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Microsoft's Ballmer Questions Tablet Future, While CES Buzzes

Microsoft CEO Steve Ballmer. i

Microsoft CEO Steve Ballmer shows off an HP tablet at the Consumer Electronics Show in Las vegas. Justin Sullivan/Getty Images hide caption

itoggle caption Justin Sullivan/Getty Images
Microsoft CEO Steve Ballmer.

Microsoft CEO Steve Ballmer shows off an HP tablet at the Consumer Electronics Show in Las vegas.

Justin Sullivan/Getty Images

Tablet or slate computing has been one of the hot topics at this year's Consumer Electronics Show (CES). Slate computers are on display from all the major hardware makers from HP to Dell.

Heading into the show, the buzz among the technorati was that Microsoft would introduce its very own tablet computer.

Microsoft CEO Steve Ballmer.

Microsoft CEO Steve Ballmer gives the keynote at the 2010 Consumer Electronics Show. Justin Sullivan/Getty Images hide caption

itoggle caption Justin Sullivan/Getty Images

But, last night's keynote address by Microsoft Chief Executive Officer Steve Ballmer came and went without a mention of a Microsoft tablet. Ballmer had a line up of products that included a tablet PC from HP. He spent less than a minute showing it off.

This morning, I interviewed Ballmer and asked him about the market for tablet/slate computers. He made the excitement sound like empty chatter. He claimed to believe that there isn't a sizeable market for the tablet.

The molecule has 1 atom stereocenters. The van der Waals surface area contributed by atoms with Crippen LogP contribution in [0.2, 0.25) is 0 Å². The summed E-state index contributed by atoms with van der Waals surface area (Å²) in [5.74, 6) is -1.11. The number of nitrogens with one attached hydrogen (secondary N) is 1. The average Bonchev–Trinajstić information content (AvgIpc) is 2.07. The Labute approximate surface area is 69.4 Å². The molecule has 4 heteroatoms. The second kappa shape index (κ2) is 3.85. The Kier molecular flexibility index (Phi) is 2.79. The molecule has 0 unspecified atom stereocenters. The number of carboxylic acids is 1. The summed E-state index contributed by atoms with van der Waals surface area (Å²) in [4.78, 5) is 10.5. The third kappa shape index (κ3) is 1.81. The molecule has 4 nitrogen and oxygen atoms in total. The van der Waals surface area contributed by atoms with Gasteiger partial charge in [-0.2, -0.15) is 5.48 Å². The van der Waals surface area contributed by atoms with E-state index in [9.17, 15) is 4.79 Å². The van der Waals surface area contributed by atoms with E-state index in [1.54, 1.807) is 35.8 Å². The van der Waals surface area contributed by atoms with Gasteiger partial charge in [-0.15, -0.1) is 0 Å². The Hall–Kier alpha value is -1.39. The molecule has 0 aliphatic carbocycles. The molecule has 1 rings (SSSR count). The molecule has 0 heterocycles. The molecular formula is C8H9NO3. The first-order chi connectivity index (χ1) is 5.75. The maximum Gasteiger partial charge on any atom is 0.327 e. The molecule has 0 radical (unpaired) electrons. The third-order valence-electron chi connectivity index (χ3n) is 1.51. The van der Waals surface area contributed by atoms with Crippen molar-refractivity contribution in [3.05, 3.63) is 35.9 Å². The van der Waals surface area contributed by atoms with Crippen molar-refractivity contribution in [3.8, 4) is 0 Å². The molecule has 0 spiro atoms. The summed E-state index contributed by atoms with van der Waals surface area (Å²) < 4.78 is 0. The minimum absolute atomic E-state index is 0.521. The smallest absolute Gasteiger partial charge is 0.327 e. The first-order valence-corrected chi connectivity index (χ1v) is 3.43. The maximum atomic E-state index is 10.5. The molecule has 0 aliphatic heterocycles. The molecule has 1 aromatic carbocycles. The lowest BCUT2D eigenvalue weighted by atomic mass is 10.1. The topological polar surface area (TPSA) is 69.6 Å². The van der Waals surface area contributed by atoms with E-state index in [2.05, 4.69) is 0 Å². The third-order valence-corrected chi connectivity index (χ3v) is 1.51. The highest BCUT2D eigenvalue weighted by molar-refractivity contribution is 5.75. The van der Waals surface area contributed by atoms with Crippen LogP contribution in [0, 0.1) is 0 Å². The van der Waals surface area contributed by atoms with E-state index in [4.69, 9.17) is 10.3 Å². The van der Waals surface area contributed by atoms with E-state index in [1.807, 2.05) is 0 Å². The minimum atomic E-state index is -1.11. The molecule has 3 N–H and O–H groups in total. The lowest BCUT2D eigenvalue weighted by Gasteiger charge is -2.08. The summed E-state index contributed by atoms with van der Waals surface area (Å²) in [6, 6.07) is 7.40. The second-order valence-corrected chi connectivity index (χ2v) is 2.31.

"They're interesting," he said. "But it's not like they're big numbers compared to the total number of smart devices in the world."

Well, I don't believe he means what he says.

As the world knows, everyone is anticipating a tablet computer from Apple later this winter. Based on the veracity of past rumors about Apple, I believe this to be true.

I asked Ballmer, "Why would Apple spend so much money and time on a tablet if there wasn't a big market?" He deftly deflected my question saying, "You'd have to ask Apple."

Ever since a picture and video surfaced on Gizmodo of a Microsoft designed tablet computer the excitement among nerds has been deafening. The device looks lovely.

Why is Ballmer downplaying tablets? It's not clear. But, about four years back I got a personal lesson about Ballmer's style. He's a clever talker and he shouldn't be underestimated. I spoke with Ballmer at Microsoft headquarters in Seattle. He joked that "Google is a nice little company."

"Little company?" I quickly shot back.

Ballmer went on to explain that Microsoft used to be a "nice little company." Then, as they grew everyone turned on them and the anti-trust suits began. He suggested that would happen to Google as well.

Of course, Ballmer was right and Microsoft has helped make it so by leading the charge for anti-trust investigations into a variety of Google projects including Google's efforts to digitize the world's books.

So, what does Ballmer have up his sleeve by downplaying the market for tablet computers? I'm pretty sure it's the tablet he's got behind his back.

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